During Time Warner’s earnings call today, CEO Jeff Bewkes told a sad tale of love gone wrong. Yes, Google is “dear johning” AOL. I hear the letter went something like this:
Dear Time Warner: Cut AOL loose or count us out. Love, Google.
Now, this is kind of a big deal, since Google does own a 5% share of the erstwhile giant of ISPs. Google bought that share with $1B back in December 2005, beating out Microsoft in a bidding war that brought AOL’s valuation to the needed $20B—and it looked like a major blow to Microsoft. (Though you can probably guess who might be laughing now.)
But this week, the tune sounds a little different. With the nearly 75% write-down, Google apparently places AOL’s total value at about $5.4B. With the clauses from their original agreement, Google is now holding Time Warner between a rock and a hard place, forcing them to either buy themselves out of their deal or spin AOL off into its own public company. Less likely, a larger deal could also free Time Warner from this obligation.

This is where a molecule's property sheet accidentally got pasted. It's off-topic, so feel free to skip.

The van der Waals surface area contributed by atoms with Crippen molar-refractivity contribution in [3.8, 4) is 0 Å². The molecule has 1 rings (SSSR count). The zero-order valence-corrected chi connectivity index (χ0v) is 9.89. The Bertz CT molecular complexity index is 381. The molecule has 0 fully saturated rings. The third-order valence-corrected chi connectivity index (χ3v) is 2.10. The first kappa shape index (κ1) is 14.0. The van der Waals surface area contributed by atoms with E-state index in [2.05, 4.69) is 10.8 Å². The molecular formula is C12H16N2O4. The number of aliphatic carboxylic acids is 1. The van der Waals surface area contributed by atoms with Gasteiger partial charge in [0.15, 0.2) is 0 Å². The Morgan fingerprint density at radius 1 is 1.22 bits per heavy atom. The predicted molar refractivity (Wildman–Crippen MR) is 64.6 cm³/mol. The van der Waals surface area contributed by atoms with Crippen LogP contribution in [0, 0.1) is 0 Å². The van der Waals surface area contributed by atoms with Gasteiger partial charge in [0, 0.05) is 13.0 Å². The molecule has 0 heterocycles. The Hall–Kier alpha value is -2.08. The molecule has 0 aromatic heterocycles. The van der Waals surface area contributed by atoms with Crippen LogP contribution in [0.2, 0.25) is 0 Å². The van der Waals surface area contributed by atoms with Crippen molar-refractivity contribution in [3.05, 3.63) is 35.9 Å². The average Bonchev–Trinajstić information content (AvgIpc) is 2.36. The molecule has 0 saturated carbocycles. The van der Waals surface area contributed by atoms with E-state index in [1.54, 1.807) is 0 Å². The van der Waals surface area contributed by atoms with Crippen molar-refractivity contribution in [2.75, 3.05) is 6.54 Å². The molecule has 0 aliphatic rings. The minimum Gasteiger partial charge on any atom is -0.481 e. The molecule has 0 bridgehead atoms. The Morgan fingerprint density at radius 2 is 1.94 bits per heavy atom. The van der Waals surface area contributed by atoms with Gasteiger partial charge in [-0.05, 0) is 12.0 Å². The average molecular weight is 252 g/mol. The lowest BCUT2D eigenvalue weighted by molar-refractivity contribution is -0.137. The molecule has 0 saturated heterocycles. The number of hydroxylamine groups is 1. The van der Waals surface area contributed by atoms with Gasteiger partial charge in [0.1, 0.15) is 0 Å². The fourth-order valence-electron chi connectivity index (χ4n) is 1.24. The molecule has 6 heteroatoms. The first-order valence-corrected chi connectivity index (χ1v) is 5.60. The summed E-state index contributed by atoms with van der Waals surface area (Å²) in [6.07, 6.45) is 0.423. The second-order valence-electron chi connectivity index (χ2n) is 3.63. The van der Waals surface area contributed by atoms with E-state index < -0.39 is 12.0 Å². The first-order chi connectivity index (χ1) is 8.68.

But would going public really be any better for AOL than being part of Time Warner? With 5% of the company in its portfolio, perhaps Google could hold a controlling interest. Or perhaps Google is hoping to acquire more of the company at market value these days. Or maybe they’re simply hoping to unload their shares on the general market.
What do you think? Why does Google want AOL public—or are they hoping Time Warner will balk, and pay them out of the contract?